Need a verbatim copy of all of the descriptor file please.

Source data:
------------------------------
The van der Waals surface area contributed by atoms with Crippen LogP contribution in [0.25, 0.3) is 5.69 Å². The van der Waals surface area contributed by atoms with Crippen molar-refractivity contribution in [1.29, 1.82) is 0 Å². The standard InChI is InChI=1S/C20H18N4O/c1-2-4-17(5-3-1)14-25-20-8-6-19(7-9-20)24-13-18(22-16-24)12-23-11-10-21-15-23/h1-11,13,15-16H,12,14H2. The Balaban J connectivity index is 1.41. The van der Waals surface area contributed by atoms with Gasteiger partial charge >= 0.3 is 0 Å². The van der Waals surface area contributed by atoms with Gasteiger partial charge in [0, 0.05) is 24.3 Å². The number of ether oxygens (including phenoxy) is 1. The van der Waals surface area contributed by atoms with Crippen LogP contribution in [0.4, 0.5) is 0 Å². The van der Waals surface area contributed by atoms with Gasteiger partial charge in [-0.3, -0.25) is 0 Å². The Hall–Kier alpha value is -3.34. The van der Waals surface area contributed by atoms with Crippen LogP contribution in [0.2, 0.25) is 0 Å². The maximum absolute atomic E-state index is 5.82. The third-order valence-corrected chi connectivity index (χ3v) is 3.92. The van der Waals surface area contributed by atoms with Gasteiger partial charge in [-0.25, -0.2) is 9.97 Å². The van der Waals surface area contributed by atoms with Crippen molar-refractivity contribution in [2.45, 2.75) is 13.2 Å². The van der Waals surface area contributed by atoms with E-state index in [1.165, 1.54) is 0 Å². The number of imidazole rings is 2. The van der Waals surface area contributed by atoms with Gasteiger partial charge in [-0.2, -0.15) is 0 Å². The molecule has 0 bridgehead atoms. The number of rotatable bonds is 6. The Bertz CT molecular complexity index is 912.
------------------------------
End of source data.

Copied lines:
The van der Waals surface area contributed by atoms with Crippen LogP contribution in [0.25, 0.3) is 5.69 Å². The van der Waals surface area contributed by atoms with Crippen molar-refractivity contribution in [1.29, 1.82) is 0 Å². The standard InChI is InChI=1S/C20H18N4O/c1-2-4-17(5-3-1)14-25-20-8-6-19(7-9-20)24-13-18(22-16-24)12-23-11-10-21-15-23/h1-11,13,15-16H,12,14H2. The Balaban J connectivity index is 1.41. The van der Waals surface area contributed by atoms with Gasteiger partial charge >= 0.3 is 0 Å². The van der Waals surface area contributed by atoms with Gasteiger partial charge in [0, 0.05) is 24.3 Å². The number of ether oxygens (including phenoxy) is 1. The van der Waals surface area contributed by atoms with Crippen LogP contribution in [0.4, 0.5) is 0 Å². The van der Waals surface area contributed by atoms with Gasteiger partial charge in [-0.3, -0.25) is 0 Å². The Hall–Kier alpha value is -3.34. The van der Waals surface area contributed by atoms with Crippen LogP contribution in [0.2, 0.25) is 0 Å². The maximum absolute atomic E-state index is 5.82. The third-order valence-corrected chi connectivity index (χ3v) is 3.92. The van der Waals surface area contributed by atoms with Gasteiger partial charge in [-0.25, -0.2) is 9.97 Å². The van der Waals surface area contributed by atoms with Crippen molar-refractivity contribution in [2.45, 2.75) is 13.2 Å². The van der Waals surface area contributed by atoms with E-state index in [1.165, 1.54) is 0 Å². The number of imidazole rings is 2. The van der Waals surface area contributed by atoms with Gasteiger partial charge in [-0.2, -0.15) is 0 Å². The molecule has 0 bridgehead atoms. The number of rotatable bonds is 6. The Bertz CT molecular complexity index is 912.